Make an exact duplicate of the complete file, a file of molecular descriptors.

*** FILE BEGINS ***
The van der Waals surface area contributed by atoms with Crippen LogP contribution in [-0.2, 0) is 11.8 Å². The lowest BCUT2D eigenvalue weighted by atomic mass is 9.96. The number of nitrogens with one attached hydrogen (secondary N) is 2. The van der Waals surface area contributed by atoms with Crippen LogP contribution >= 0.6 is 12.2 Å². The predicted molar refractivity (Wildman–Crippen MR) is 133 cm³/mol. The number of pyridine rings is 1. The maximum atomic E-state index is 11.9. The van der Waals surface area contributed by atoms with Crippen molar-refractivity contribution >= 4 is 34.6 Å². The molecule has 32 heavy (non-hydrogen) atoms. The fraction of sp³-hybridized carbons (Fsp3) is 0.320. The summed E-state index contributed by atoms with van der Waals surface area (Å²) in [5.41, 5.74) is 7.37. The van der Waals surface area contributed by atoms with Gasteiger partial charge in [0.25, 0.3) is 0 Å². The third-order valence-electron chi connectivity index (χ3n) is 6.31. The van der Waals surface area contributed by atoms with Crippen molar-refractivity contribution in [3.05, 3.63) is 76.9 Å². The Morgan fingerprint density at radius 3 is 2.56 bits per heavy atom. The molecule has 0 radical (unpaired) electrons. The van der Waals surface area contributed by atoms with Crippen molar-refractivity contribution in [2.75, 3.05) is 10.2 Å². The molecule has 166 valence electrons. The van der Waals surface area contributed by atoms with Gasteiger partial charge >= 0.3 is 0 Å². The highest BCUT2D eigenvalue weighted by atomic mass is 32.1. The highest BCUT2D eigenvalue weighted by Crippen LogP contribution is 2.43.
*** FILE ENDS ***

The van der Waals surface area contributed by atoms with Crippen LogP contribution in [-0.2, 0) is 11.8 Å². The lowest BCUT2D eigenvalue weighted by atomic mass is 9.96. The number of nitrogens with one attached hydrogen (secondary N) is 2. The van der Waals surface area contributed by atoms with Crippen LogP contribution >= 0.6 is 12.2 Å². The predicted molar refractivity (Wildman–Crippen MR) is 133 cm³/mol. The number of pyridine rings is 1. The maximum atomic E-state index is 11.9. The van der Waals surface area contributed by atoms with Crippen molar-refractivity contribution >= 4 is 34.6 Å². The molecule has 32 heavy (non-hydrogen) atoms. The fraction of sp³-hybridized carbons (Fsp3) is 0.320. The summed E-state index contributed by atoms with van der Waals surface area (Å²) in [5.41, 5.74) is 7.37. The van der Waals surface area contributed by atoms with Gasteiger partial charge in [0.25, 0.3) is 0 Å². The third-order valence-electron chi connectivity index (χ3n) is 6.31. The van der Waals surface area contributed by atoms with Crippen molar-refractivity contribution in [3.05, 3.63) is 76.9 Å². The Morgan fingerprint density at radius 3 is 2.56 bits per heavy atom. The molecule has 0 radical (unpaired) electrons. The van der Waals surface area contributed by atoms with Crippen molar-refractivity contribution in [2.75, 3.05) is 10.2 Å². The molecule has 166 valence electrons. The van der Waals surface area contributed by atoms with Gasteiger partial charge >= 0.3 is 0 Å². The highest BCUT2D eigenvalue weighted by atomic mass is 32.1. The highest BCUT2D eigenvalue weighted by Crippen LogP contribution is 2.43.